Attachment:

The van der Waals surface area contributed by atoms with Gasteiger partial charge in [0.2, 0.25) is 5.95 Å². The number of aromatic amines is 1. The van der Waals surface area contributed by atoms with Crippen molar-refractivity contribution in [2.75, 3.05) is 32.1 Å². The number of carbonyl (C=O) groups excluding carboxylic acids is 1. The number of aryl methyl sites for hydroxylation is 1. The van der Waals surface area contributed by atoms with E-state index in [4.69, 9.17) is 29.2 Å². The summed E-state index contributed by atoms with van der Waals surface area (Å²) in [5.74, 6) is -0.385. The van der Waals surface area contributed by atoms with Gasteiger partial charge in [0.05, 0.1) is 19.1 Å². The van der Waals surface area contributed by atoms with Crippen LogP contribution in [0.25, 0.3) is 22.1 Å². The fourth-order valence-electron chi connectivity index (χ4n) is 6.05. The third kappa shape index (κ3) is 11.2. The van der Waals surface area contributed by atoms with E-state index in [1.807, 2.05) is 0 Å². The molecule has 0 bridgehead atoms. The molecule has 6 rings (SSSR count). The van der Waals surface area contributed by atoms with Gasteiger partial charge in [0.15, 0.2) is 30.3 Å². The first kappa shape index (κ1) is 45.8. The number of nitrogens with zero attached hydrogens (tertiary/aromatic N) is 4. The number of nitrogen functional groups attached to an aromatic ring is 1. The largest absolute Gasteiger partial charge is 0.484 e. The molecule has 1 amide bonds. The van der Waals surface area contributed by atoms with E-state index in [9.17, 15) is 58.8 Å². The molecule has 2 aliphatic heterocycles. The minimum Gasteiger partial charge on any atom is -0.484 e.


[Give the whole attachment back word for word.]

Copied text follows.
The van der Waals surface area contributed by atoms with Gasteiger partial charge in [0.2, 0.25) is 5.95 Å². The number of aromatic amines is 1. The van der Waals surface area contributed by atoms with Crippen molar-refractivity contribution in [2.75, 3.05) is 32.1 Å². The number of carbonyl (C=O) groups excluding carboxylic acids is 1. The number of aryl methyl sites for hydroxylation is 1. The van der Waals surface area contributed by atoms with E-state index in [4.69, 9.17) is 29.2 Å². The summed E-state index contributed by atoms with van der Waals surface area (Å²) in [5.74, 6) is -0.385. The van der Waals surface area contributed by atoms with Gasteiger partial charge in [0.05, 0.1) is 19.1 Å². The van der Waals surface area contributed by atoms with Crippen LogP contribution in [0.25, 0.3) is 22.1 Å². The fourth-order valence-electron chi connectivity index (χ4n) is 6.05. The third kappa shape index (κ3) is 11.2. The van der Waals surface area contributed by atoms with E-state index in [1.807, 2.05) is 0 Å². The molecule has 0 bridgehead atoms. The molecule has 6 rings (SSSR count). The van der Waals surface area contributed by atoms with Gasteiger partial charge in [0.15, 0.2) is 30.3 Å². The first kappa shape index (κ1) is 45.8. The number of nitrogens with zero attached hydrogens (tertiary/aromatic N) is 4. The number of nitrogen functional groups attached to an aromatic ring is 1. The largest absolute Gasteiger partial charge is 0.484 e. The molecule has 1 amide bonds. The van der Waals surface area contributed by atoms with E-state index in [9.17, 15) is 58.8 Å². The molecule has 2 aliphatic heterocycles. The minimum Gasteiger partial charge on any atom is -0.484 e.